How the immune system works

Being strong and staying strong in the immune system is essential to maintaining good health. Without a strong immune system, the body will not be ready to attack bacteria, viruses, parasites and more. This immune system keeps the body healthy against pathogens.

The structure of the immune system is a vast network of cells and tissues that are constantly monitoring the body and preparing a complex attack upon seeing the enemy.

The immune system spreads throughout the body and involves various types of cells, organs, proteins, and tissues.The important thing is that it can distinguish the internal tissue from the external tissue. Dead and defective cells are also recognized and cleared by the immune system.

If the immune system encounters a bacterium, virus or parasite such as a pathogen, the so-called immune response is given.Here’s how the immune system works, but first we’ll introduce some of the key characters in the immune system.

White blood cells

White blood cells or leukocytes circulate in the blood vessels and lymph vessels that are parallel to the veins and arteries.

White blood cells are constantly on the move looking for pathogens. When they find a target, they start replicating and sending signals to other cells to do the same.

White blood cells are stored in different places in the body called lymphatic organs. These include:

Thymus: A gland between the lungs and just below the neck;

Spleen: The organ that cleanses the blood and is located on the upper left of the abdomen.

Bone marrow: Found in the center of the bones, it also produces red blood cells.

Lymph nodes: Nominal glands in the body, which are linked by lymph vessels.

There are two main types of leukocytes:

1 – Phagocytes

These cells surround and absorb the pathogens and break down them, effectively eating them. There are several types of them, including:

Neutrophils: The most common types are phagocytes and tend to attack bacteria.

Monocytes : They are the largest and have different roles.

Macrophages : Their job is to look for pathogens and dead cells and eliminate dead cells from the body.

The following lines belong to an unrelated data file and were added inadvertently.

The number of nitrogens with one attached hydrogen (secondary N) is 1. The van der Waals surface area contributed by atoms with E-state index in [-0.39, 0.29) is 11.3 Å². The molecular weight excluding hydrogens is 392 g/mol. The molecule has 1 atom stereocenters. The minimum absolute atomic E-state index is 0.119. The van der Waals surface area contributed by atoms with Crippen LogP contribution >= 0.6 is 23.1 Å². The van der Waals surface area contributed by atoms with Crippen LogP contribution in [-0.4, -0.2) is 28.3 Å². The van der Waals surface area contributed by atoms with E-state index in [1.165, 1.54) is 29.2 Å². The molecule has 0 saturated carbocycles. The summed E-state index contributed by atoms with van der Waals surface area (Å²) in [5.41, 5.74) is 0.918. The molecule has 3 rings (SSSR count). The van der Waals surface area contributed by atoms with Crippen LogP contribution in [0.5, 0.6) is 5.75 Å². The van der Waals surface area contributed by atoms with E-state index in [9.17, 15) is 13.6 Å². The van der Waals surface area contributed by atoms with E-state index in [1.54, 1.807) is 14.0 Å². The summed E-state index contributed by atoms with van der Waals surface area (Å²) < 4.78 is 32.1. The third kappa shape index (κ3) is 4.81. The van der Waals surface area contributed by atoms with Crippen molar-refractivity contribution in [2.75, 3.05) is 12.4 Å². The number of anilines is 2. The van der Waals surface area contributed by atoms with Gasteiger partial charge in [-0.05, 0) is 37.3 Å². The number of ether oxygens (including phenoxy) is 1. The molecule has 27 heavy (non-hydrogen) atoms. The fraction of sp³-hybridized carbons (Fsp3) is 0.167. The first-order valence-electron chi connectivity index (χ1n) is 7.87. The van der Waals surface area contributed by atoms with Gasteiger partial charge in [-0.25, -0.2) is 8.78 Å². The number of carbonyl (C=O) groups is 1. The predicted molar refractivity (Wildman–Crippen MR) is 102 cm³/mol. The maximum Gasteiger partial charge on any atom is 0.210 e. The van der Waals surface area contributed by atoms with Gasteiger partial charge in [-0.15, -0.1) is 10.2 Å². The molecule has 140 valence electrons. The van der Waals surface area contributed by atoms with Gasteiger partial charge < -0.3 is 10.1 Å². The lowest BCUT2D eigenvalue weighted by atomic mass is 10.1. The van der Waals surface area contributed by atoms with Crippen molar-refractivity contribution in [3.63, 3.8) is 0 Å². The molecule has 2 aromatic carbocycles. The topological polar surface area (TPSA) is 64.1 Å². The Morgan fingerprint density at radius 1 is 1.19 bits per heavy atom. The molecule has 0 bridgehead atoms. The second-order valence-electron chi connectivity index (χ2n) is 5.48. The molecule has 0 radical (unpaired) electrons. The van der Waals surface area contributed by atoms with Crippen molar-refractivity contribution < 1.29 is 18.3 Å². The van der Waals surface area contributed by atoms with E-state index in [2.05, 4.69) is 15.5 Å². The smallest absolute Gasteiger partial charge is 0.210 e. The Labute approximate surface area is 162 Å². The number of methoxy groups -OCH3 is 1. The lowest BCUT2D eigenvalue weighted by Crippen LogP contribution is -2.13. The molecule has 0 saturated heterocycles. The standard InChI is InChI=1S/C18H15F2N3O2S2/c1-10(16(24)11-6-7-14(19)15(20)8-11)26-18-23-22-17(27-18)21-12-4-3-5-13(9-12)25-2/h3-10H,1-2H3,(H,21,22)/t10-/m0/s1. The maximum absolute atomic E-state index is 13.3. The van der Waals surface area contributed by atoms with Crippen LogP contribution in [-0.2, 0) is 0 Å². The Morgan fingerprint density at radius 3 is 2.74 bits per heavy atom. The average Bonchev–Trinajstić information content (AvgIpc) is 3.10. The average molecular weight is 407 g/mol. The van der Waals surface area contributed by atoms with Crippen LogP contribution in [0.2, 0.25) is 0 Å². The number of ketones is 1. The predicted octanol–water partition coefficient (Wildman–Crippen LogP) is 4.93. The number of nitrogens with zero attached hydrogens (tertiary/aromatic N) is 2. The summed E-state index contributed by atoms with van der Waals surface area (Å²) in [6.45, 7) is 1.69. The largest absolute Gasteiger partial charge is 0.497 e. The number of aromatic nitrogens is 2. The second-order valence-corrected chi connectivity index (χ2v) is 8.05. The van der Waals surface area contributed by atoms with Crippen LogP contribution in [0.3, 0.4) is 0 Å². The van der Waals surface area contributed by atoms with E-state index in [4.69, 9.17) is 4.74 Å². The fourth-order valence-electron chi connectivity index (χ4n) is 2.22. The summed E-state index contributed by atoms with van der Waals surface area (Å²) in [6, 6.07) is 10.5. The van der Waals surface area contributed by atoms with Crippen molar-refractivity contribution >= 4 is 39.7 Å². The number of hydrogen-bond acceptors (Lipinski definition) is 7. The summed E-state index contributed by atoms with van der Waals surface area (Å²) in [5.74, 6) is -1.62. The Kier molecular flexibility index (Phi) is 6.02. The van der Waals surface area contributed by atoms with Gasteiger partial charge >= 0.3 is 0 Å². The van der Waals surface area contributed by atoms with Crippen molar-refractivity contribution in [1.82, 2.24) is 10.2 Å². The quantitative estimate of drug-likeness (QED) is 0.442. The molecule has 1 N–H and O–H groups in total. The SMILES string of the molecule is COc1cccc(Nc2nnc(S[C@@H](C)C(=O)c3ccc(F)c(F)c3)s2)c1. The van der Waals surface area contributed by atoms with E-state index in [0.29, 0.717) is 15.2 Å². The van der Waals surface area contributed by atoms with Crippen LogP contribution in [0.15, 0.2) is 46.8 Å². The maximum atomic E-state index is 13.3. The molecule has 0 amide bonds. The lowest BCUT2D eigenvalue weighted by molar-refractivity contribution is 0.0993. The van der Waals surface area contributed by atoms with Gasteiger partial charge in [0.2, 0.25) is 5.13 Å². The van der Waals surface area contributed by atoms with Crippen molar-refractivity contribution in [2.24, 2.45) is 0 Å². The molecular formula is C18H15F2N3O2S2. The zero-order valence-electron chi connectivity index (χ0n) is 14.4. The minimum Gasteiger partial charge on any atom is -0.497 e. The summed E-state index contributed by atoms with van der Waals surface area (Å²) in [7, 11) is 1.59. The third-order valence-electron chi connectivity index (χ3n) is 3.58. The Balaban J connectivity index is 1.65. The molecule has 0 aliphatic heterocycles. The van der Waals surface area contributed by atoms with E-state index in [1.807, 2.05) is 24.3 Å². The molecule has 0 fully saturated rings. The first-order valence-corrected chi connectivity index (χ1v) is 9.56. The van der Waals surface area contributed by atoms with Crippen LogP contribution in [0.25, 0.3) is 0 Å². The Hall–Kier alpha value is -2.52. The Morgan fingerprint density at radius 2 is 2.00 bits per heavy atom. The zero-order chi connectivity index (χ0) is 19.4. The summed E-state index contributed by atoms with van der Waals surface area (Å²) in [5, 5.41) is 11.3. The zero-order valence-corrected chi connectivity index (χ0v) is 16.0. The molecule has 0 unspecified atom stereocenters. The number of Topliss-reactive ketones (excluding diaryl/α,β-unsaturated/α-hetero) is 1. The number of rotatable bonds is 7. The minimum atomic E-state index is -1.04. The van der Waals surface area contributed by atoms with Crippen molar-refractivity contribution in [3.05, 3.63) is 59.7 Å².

Mast cells : They have many jobs, including helping to heal wounds and defend against pathogens.

2 – Lymphocytes:

Lymphocytes help the body remember previous invaders and identify them if the attack comes back. Lymphocytes start their lives from bone marrow. Some remain in the brain and grow on B lymphocytes, others move to the thymus and become T lymphocytes. These two types of cells have different roles:

B lymphocytes : They produce antibodies and contribute to the function of T lymphocytes.

T lymphocytes : They kill the damaged cells in the body and help alert other leukocytes.

How does the immune system respond?

The immune system must be able to detect the outsider.It does this by detecting proteins found at the surface of all cells and learning to ignore the early proteins of its own.

In many cases, the antigen is a bacterium, fungus, virus, or foreign toxin. But it can also be one of our cells that is defective or dead.Initially, a range of cell types work together to identify the antigen as an invader.

The Role of B Lymphocytes

When they detect B antigen, they begin to produce antibodies (the antigen stands for antibody producers). Antibodies are specific proteins that bind to specific antigens.

Each B cell produces a specific antibody. For example, one may develop an antibody against the pneumonia-producing bacteria and the other may detect a cold virus.

 Antibodies are part of a large family of chemicals called immunoglobulins that play many roles in the immune response:

IgG : Targets germs so other cells can deal with them.

IgM : She is an expert in killing bacteria.

IgA : It accumulates in liquids such as tears and saliva, where it protects the body’s gates.

IgE : Protects against parasites and also causes allergies.

IgD : It is restricted to B lymphocytes and helps them initiate an immune response.

Antibodies are locked on the antigen, but they do not kill and mark death. This slaughter is the work of other cells, such as phagocytes.

The role of T lymphocytes

There are different types of T lymphocytes:

T helper cells : They coordinate the immune response. Some interact with other cells and some stimulate B cells to produce more antibodies. Others absorb more T cells or phagocytes.

Killer T cells : T cells attack other cells. They are specifically for fighting viruses. By detecting small parts of the virus they work outside the infected cells and destroy the infected cells.

What is immunity?

People’s immune systems are different, but in general, they become stronger in adulthood, because at this time, the body is exposed to more pathogens and more immune.

This is why adolescents and adults are usually less ill than children. Once the antibody is produced, a copy is left in the body so that it can heal faster if the antigen reappears.

That is why, with certain diseases such as chickenpox, once infected the body has stored and prepared an antibody against chickenpox and is waiting for its destruction to enter the body again. This is called immunity.